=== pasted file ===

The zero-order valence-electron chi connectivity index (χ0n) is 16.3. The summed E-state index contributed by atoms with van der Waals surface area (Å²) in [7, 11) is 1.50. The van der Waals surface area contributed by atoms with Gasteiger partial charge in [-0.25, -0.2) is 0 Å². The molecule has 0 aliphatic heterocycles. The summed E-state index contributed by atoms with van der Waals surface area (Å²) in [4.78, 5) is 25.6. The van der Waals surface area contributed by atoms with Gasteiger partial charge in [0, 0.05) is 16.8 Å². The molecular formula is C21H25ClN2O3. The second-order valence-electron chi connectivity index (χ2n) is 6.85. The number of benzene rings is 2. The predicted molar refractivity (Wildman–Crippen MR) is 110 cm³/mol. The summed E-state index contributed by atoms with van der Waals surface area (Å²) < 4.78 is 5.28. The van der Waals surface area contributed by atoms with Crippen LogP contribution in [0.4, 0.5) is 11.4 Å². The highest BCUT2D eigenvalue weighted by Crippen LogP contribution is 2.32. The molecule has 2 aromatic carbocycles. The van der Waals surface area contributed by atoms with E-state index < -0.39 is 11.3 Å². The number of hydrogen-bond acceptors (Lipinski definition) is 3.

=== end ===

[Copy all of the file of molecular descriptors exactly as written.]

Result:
The zero-order valence-electron chi connectivity index (χ0n) is 16.3. The summed E-state index contributed by atoms with van der Waals surface area (Å²) in [7, 11) is 1.50. The van der Waals surface area contributed by atoms with Gasteiger partial charge in [-0.25, -0.2) is 0 Å². The molecule has 0 aliphatic heterocycles. The summed E-state index contributed by atoms with van der Waals surface area (Å²) in [4.78, 5) is 25.6. The van der Waals surface area contributed by atoms with Gasteiger partial charge in [0, 0.05) is 16.8 Å². The molecular formula is C21H25ClN2O3. The second-order valence-electron chi connectivity index (χ2n) is 6.85. The number of benzene rings is 2. The predicted molar refractivity (Wildman–Crippen MR) is 110 cm³/mol. The summed E-state index contributed by atoms with van der Waals surface area (Å²) < 4.78 is 5.28. The van der Waals surface area contributed by atoms with Crippen LogP contribution in [0.4, 0.5) is 11.4 Å². The highest BCUT2D eigenvalue weighted by Crippen LogP contribution is 2.32. The molecule has 2 aromatic carbocycles. The van der Waals surface area contributed by atoms with E-state index < -0.39 is 11.3 Å². The number of hydrogen-bond acceptors (Lipinski definition) is 3.